Kamis, 19 November 2009

5 Key Food Tips


Bearing in mind that every person has individual biochemical needs regarding nutrition, and what will work for one person will not necessarily work for another, here is an outline of some basics of good nutrition that will support WEIGHT LOSS, MENTAL CLARITY AND FOCUS, HIGHER ENERGY, HEART HEALTH AND BLOOD SUGAR BALANCE and a general sense of WELL-BEING. Go to it with patience to make the changes, determination to accomplish your goals, and a willingness to accept yourself at whatever stage you are at. It will all become easier with practice and as the changes are made, your biochemistry will help rather than hinder. 1/ Eat every 2 ? - 3 ? hours - this will maintain hormone regulation, especially insulin in a stable range. As fat storage and fat loss is dependent on balancing of the sugar regulating hormones, this is one of the most important things that you can do. Include protein in these meals, including breakfast. 2/ Choose food that is nutrient rich. This generally means the closer to nature it is the more nourishing it is going to be. One rule of thumb is, if you can't see what the raw materials are that make up the food, then it is lower down on the scale of nutrient rich. As an example, blueberries and short grain brown rice eaten separately will have more nourishment than a blueberry muffin.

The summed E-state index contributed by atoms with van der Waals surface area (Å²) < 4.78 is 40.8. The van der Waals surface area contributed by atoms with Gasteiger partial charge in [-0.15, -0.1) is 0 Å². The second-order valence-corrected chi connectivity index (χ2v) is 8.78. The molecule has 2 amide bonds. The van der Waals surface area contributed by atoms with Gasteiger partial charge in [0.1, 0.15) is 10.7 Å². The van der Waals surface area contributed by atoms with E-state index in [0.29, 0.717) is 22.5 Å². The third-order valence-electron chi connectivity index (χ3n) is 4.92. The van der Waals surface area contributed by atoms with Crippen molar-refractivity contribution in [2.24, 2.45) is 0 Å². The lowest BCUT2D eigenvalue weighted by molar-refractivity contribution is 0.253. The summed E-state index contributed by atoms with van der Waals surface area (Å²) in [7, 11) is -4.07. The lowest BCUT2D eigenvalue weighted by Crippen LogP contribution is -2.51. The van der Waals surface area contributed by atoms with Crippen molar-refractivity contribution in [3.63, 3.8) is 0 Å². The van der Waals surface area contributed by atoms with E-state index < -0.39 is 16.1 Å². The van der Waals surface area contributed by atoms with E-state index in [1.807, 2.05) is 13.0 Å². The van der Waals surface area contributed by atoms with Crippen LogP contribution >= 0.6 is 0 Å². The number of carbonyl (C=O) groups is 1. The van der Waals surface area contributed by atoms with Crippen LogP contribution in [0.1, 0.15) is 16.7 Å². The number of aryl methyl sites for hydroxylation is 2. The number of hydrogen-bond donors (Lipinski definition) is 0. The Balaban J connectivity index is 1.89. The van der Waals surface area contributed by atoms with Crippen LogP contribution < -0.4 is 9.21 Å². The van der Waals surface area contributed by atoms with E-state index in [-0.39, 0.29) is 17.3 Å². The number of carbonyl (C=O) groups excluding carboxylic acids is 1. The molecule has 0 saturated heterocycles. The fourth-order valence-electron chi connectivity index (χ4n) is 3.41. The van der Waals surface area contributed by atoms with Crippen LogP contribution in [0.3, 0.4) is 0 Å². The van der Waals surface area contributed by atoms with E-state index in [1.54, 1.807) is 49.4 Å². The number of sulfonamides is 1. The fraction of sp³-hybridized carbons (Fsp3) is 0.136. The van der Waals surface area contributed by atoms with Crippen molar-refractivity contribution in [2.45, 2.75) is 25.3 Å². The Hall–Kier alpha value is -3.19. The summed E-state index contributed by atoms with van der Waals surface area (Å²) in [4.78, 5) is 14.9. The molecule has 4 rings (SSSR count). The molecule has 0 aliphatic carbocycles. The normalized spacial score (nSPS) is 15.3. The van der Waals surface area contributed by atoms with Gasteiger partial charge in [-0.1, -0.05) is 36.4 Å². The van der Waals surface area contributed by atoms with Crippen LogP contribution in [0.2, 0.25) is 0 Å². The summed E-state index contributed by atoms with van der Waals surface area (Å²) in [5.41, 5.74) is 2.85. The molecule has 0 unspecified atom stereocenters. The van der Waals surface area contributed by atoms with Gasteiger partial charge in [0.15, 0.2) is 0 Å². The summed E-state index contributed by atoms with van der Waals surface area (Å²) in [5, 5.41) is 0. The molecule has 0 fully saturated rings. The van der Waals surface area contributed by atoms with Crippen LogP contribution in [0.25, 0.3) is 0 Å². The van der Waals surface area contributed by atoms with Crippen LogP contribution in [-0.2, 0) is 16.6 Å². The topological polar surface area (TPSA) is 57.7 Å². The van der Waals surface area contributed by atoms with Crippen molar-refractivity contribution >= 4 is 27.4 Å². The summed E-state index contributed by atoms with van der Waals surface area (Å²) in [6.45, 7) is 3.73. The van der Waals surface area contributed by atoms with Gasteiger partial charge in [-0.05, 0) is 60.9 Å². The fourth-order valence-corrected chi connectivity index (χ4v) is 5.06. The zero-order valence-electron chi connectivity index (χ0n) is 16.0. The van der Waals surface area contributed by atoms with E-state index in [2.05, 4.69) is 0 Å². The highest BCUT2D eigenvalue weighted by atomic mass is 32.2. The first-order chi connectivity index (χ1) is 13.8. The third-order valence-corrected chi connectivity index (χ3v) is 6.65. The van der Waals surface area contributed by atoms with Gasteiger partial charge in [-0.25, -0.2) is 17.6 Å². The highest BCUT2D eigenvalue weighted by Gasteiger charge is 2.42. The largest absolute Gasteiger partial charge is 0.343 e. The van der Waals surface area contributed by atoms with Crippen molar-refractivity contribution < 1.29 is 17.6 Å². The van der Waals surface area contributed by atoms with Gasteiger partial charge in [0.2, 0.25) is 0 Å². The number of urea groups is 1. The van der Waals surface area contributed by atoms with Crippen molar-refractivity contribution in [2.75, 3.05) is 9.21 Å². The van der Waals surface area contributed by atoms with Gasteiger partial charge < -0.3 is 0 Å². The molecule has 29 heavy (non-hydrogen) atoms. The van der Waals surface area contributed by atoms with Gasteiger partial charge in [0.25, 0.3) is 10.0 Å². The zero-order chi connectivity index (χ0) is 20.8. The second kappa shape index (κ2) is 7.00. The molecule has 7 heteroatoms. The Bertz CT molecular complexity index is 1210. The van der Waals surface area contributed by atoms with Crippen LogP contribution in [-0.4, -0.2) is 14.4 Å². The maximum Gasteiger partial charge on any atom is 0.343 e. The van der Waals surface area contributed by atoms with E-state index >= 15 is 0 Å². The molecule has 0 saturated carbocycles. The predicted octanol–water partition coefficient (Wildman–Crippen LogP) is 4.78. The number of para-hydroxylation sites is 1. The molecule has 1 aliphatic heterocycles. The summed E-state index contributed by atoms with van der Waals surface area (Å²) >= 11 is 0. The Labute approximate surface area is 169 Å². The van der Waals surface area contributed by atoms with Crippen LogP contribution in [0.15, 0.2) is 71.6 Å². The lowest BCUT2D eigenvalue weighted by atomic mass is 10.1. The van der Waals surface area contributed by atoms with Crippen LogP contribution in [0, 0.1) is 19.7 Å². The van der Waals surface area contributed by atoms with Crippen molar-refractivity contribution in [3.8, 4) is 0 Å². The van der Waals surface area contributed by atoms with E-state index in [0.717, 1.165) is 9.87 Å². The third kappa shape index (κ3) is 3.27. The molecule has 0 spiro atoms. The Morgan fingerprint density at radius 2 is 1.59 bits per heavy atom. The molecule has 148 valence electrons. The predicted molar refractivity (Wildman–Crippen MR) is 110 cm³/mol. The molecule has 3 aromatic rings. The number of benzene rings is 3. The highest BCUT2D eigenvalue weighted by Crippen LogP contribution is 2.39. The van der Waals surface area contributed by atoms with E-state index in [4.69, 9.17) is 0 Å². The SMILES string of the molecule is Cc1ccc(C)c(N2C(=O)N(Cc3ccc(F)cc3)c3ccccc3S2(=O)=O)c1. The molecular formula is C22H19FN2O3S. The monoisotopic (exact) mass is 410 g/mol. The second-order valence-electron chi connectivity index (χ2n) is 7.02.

3/ Eat high quality fats only. This can be in their food or oil based form. Avocados, almonds and coconuts are examples of high quality fat-rich foods. And look for the oils that are rich in omegas 3, 6 and 9. This is olive oil, flax, hemp, sesame, and fish oil. All oils should of quality should be in dark amber bottles as they are all, to one degree or another, volatile to oxygen, heat and light. So get rid of the margarines, vegetables oils, corn oils, or any other oil that you have in a clear plastic bottle. These are damaging your cells and thus your metabolism. Once you are eating more of the high quality, nutrient rich fats, your craving for poor quality fatty foods will lessen. 4/ Keep yourself well hydrated. It is generally recommended to drink eight glasses of purified water daily. Often the hunger that we associate with the need to eat is actually thirst. Aiming for 4 ounces of water per waking hour is a way to get in your 8 glasses without burdening your bladder. 5/ The carbs that we need are available in fresh vegetables, fresh fruits, whole grains and beans. They provide the vitamins, minerals, enzymes, antioxidants, fiber, water and energy that our body needs. PROTEIN A good rule of thumb when considering protein portions is to eat a portion that is the approximate size of the palm of your hand. Look to : Skinless chicken and turkey breast, lean cuts of beef, buffalo and wild game, cold-water fish, seafood, eggs (boiled, poached or cooked with low heat), protein powders, fermented soy (tofu, tempeh, miso - maximum 2X per week), grains in combination with nuts, seeds or legumes (these combinations would cover your protein and starchy carb portion and/or your fat portion, depending on the combination). Avoid: Luncheon and deli meats, soy-based meat substitutes, smoked meats and fish, battered and fried. Barbecuing is not a health-favouring method of preparation, as the burning of the fat of the meat produces dangerous trans-fats, so do it in moderation if at all. Preferable: Eggs and meat from free-ranging animals and birds, as those that are commercially-raised are kept cooped up in confined quarters, are often treated inhumanely and have routine injections of antibiotics and hormones. Also, ask your fish store for types that are caught in the wild as opposed to farm-raised. They are also given hormone and dye injections. CARBOHYDRATES Carbohydrates are all made of chains of sugars. Those with smaller chains of sugars are referred to as simple carbohydrates or simple sugars. They are broken down and metabolized quickly, causing unstable insulin levels and an increase in fat storage. Complex carbohydrates, on the other hand, are longer chains of sugars, and are broken down over a longer period of time, supplying a sustained source of energy and a more balanced release of insulin, which factors into how much fat we store. GRAINS AND LEGUMES Look to: Whole grains, such as brown basmati and wild rices, quinoa, oats, buckwheat (this is not in the wheat family), amaranth, barley, legumes, such as mung beans, aduki beans (a Japanese small red bean), lentils, garbanzo beans, black turtle beans, kidney beans, fava beans, split peas, navy beans, etc. Potatoes (in moderation and not fried), preferably stoneground and non-yeast bread (Little Stream and Shasha are excellent bakeries), sprouted wheat bread (called Manna or Essene bread). Avoid: White and brown sugar, white flour and all foods containing these: cakes, candy, cookies, muffins, pasta, soft drinks, ice cream, artificial sweeteners, etc. Preferable: Use stevia (a sweet herb, available at health food stores) as the sweetener of choice, raw honey, pure maple syrup, organic molasses and raw cane sugar can be used in moderate amounts. VEGETABLES Look to: Alfalfa or other sprouts, bell peppers, leafy greens (spinach, kale, collards, beet greens, chard, dandelion), eggplant, cucumber, lettuces, tomatoes, radishes, cauliflower, broccoli, cabbage, celery, zucchini, onions, garlic, parsley and other fresh herbs, asparagus, green beans, carrot, jicama, brussel sprouts, mushrooms, bok choy (Chinese cabbage), snow peas, etc. Preferable: Fresh as opposed to frozen or canned, organic whenever possible, raw or lightly steamed. Try to have some raw and a variety of colours at each meal. If it makes it easier for you, cut up vegetables ahead of time and store them in the refrigerator in an airtight container for 1 to 3 days, so that you have a quick snack on hand. FRUIT Look to: berries, apples, grapefruit, lemons, limes, oranges, pears, cherries, peaches, plums, apricots, nectarines. Be moderate with the following fruits, bananas, papaya, cantaloupe, honeydew and dried fruits. Avoid: canned fruits, particularly those in sweetened syrup, inorganic dried fruit that contains sulphites. HIGH-QUALITY FATS Contrary to popular belief, good fats can help one lose fat rather than gain it. In addition, the essential fats, Omega 3, and 6 are crucial for healthy functioning of our hormonal system, for metabolism, circulation, tissue repair and building, antiinflammation, and for brain development and function. These fats are labeled essential because we do not manufacture them in our bodies. We must get them from the food that we consume. Look to: The seeds, butters and oils of flax, hemp, sesame, sunflower, pumpkin, and almond, olive oil, coconut oil, borage oil, evening primrose, butter, fatty cold water fish oils - salmon, fresh tuna, herring, anchovies, mackerel, cod and sardines (packed in their own oil), avocado Avoid: Margarine, hydrogenated and partially hydrogenated fats, essentially almost all mass-produced oils available in grocery stores that are in plastic, clear bottles. These have commonly been heat-extracted which has created the dangerous trans-fats. Mayonnaise, commercial salad dressings, high-heat cooking, fried foods, barbecuing, smoking of meats and fish, roasted and salted nuts and seeds, rancid nuts (walnuts are especially susceptible) Preferable: Daily supplementation with flax seeds and fish oil, use low-heat cooking and butter or unrefined coconut oil for cooking, buy oils that are in dark amber bottles, as they are all volatile to light, as well as oxygen and to one degree or another, heat. WATER AND OTHER BEVERAGES Aim to increase your water consumption to 8 glasses per day. This takes a concentrated effort to get used to. I have gotten into the habit of carrying a 500ml. glass bottle of water with me almost everywhere I go. If you work at a desk, keep the bottle on the desk so that you are reminded and refill it as it is emptied. I also keep one in the drink holder of the car so that I can be sipping while I drive. Once you get used to being fully hydrated, it will become routine. Drink and cook only with purified water from a reliable source. Reverse osmosis is the preferred choice. If possible, do not use tap water at all. The cities' water treatment is concerned only with the bacteria that can cause immediate ill-health. They do not treat the water with concern for long-term well-being. Unpurified well- water and spring water are also questionable, as they are exposed to rain water runoff and the spring may not be a good filter for the water. Water from country wells often includes seepage from near-by farms. Many of the water bottling companies (Culligan, Water to Go, et al.) provide high quality reverse osmosis bottled water, or RO machines can be installed in your home for a small monthly fee by a number of companies. To begin with, when you are out and in need of a drink, buy bottled water from a reliable source that is more likely to be concerned with the quality (Crystal Springs, Evian). As much as possible, avoid water from a generic or a soft drink company or that is labeled drinking water (doesn't mean much). Look to: Make water the most abundant drinking substance in your daily diet, herbal teas, green tea, seed or nut milks, herbal or grain coffees, homemade iced tea, fresh squeezed juices Avoid: Soft drinks, excessive amounts of alcohol, black teas or coffee. Preferable: If you can avoid coffee completely, do. If you do wish to drink decaffeinated coffee on a moderate basis), look for the caffeine to be extracted by a Swiss water process. This would be available at a health food store, and at coffee places like Starbucks. Just ask for it. The regular extraction is by methlylene chloride, characterized by action in the body similar to insecticides. Alcohol is an insulin instigator and hard on the liver and stomach, so minimize the intake as much as possible.